Knowledge Platform

Analysis of Preferences and behaviour

In this group we include methods aimed at collecting information about actors' behaviour in connection to preferences, perception or attitudes statements as well as explaining and interpreting such behaviour or preferences in relation to background determinants. Here we exclude those methods generating monetary values or yielding multi-criteria evaluations.

General Purpose and Application

New information coming from survey is very relevant in a data poor environment such as landscape-related analyses. Statistical and econometric models can provide sound basis to relationships and hypotheses that often are only based on claims by some parties in the policy debate. This type of models provide a statistical framework to test hypotheses about relationships, but have some limits due to the involvement of a large number of parameters that need to be estimated, which implies also needs for large samples.

Statistical and econometric models can yield interpretations and provide corroboration/falsification to expected relationships/determinants about preferences. Different models may be used depending on the nature and mathematical properties of the considered variables and of the specific purposes of the study. For example, latent variable models can be used to analyse data in presence of unobservable variables. These models are particularly useful when the user is interested in studying theoretical constructs that cannot be directly observed (such as the relevance attributed to landscape or to promotional activities related to landscape or willingness to use landscape services).

Lessons learned

The analysis of preferences and behaviour has been widely applied in the CLAIM project. Experiences of the project point at a number of important aspects to be considered.

  1. Careful analysis may change expectations and may be useful to understand the latent mechanisms through which variables affect each other.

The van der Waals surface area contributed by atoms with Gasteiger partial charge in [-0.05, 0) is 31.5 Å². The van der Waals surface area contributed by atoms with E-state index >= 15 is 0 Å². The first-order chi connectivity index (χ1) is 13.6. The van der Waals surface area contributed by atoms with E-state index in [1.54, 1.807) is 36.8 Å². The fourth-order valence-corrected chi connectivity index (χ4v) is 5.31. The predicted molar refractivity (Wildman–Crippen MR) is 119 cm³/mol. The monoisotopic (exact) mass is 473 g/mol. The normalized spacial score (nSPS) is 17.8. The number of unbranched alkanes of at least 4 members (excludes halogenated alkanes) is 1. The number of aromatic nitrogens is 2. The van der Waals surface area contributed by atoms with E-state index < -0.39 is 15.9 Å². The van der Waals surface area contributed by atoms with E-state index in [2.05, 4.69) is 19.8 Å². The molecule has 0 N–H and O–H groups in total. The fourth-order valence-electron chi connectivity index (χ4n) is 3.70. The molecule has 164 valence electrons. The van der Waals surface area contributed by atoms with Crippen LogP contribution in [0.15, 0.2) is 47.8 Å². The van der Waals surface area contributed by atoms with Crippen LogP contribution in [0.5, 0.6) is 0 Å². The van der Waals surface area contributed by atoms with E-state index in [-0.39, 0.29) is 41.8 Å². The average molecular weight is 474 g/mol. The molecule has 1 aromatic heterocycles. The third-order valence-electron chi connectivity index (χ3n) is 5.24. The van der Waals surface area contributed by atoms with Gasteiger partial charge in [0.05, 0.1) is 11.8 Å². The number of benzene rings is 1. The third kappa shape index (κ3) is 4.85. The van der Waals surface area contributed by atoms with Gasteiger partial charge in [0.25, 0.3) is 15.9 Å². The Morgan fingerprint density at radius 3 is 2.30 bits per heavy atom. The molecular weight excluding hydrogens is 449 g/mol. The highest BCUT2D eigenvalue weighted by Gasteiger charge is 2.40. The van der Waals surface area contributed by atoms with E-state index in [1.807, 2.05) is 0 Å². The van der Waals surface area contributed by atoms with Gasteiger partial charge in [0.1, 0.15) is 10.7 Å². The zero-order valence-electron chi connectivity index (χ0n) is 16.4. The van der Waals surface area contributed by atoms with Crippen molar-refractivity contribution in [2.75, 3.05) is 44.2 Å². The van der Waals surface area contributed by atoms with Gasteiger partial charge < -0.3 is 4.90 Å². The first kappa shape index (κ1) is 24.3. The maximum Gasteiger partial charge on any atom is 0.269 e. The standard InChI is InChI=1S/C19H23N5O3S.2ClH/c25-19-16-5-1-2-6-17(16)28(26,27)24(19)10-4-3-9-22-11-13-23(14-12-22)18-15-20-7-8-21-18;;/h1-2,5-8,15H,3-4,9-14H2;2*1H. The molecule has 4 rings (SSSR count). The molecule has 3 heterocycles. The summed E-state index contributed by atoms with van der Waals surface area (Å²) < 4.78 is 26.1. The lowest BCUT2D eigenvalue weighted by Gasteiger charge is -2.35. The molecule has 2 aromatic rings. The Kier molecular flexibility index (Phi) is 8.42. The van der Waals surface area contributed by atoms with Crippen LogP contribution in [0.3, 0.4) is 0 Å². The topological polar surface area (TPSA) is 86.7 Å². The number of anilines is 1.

2. Need to consider the heterogeneity of the groups of landscape users,
  3. Distinction between actual users and potential users related to neighbouring points of attraction may be relevant (seaside vs. countryside) may be of relevance.
  4. The survey of rose producers and processing companies in Güneykent town in Isparta (Turkey) also revealed difficulties, as the concept of landscape was not so clear for the rose producers. Results of a survey of vine growing holdings in the Pazardjik district (Bulgaria) reveals a different level of awareness and the ability to cover a wider range of issues, which is typical of individual at an intermediate stage of the chain. An important issue that can help focusing future research is that managed assets are key drivers for the creation and utilization of landscape compositions.
  5. Potential for joint analysis of basic economic parameters, preferences and vision analysis. As several results from the project hint at the role of food chains as a key component of landscape valorisation, this case provides a useful example of the use of explorative questionnaires on this type of actors.